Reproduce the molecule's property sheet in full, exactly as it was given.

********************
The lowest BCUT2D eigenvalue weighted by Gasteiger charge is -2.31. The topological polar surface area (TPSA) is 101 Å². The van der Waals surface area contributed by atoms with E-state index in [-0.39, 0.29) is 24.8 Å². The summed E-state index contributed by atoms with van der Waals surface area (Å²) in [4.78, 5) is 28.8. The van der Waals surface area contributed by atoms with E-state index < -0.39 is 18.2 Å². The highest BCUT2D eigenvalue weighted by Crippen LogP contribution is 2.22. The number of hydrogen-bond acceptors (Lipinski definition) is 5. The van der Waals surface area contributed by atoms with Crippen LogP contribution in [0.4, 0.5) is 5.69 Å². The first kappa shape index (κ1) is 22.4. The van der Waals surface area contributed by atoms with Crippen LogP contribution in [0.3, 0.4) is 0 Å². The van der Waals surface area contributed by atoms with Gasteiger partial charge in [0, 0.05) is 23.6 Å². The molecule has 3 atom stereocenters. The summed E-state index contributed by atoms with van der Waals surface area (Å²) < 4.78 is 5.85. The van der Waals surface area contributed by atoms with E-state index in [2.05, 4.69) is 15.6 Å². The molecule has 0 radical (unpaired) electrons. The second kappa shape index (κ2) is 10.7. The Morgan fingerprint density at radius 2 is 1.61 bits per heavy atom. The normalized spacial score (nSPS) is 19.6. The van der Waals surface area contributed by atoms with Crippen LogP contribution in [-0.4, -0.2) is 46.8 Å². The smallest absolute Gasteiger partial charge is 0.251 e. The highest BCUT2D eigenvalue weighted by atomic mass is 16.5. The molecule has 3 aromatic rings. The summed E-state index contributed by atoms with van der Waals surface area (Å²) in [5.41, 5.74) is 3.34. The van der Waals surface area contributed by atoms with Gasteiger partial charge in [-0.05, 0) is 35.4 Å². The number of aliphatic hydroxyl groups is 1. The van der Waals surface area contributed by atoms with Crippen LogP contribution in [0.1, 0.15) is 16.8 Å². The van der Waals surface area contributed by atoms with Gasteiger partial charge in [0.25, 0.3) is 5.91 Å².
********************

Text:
The lowest BCUT2D eigenvalue weighted by Gasteiger charge is -2.31. The topological polar surface area (TPSA) is 101 Å². The van der Waals surface area contributed by atoms with E-state index in [-0.39, 0.29) is 24.8 Å². The summed E-state index contributed by atoms with van der Waals surface area (Å²) in [4.78, 5) is 28.8. The van der Waals surface area contributed by atoms with E-state index < -0.39 is 18.2 Å². The highest BCUT2D eigenvalue weighted by Crippen LogP contribution is 2.22. The number of hydrogen-bond acceptors (Lipinski definition) is 5. The van der Waals surface area contributed by atoms with Crippen LogP contribution in [0.4, 0.5) is 5.69 Å². The first kappa shape index (κ1) is 22.4. The van der Waals surface area contributed by atoms with Crippen LogP contribution in [0.3, 0.4) is 0 Å². The van der Waals surface area contributed by atoms with Gasteiger partial charge in [0, 0.05) is 23.6 Å². The molecule has 3 atom stereocenters. The summed E-state index contributed by atoms with van der Waals surface area (Å²) < 4.78 is 5.85. The van der Waals surface area contributed by atoms with E-state index in [2.05, 4.69) is 15.6 Å². The molecule has 0 radical (unpaired) electrons. The second kappa shape index (κ2) is 10.7. The Morgan fingerprint density at radius 2 is 1.61 bits per heavy atom. The normalized spacial score (nSPS) is 19.6. The van der Waals surface area contributed by atoms with Crippen LogP contribution in [-0.4, -0.2) is 46.8 Å². The smallest absolute Gasteiger partial charge is 0.251 e. The highest BCUT2D eigenvalue weighted by atomic mass is 16.5. The molecule has 3 aromatic rings. The summed E-state index contributed by atoms with van der Waals surface area (Å²) in [5.41, 5.74) is 3.34. The van der Waals surface area contributed by atoms with Gasteiger partial charge in [-0.05, 0) is 35.4 Å². The number of aliphatic hydroxyl groups is 1. The van der Waals surface area contributed by atoms with Crippen LogP contribution in [0.1, 0.15) is 16.8 Å². The van der Waals surface area contributed by atoms with Gasteiger partial charge in [0.25, 0.3) is 5.91 Å².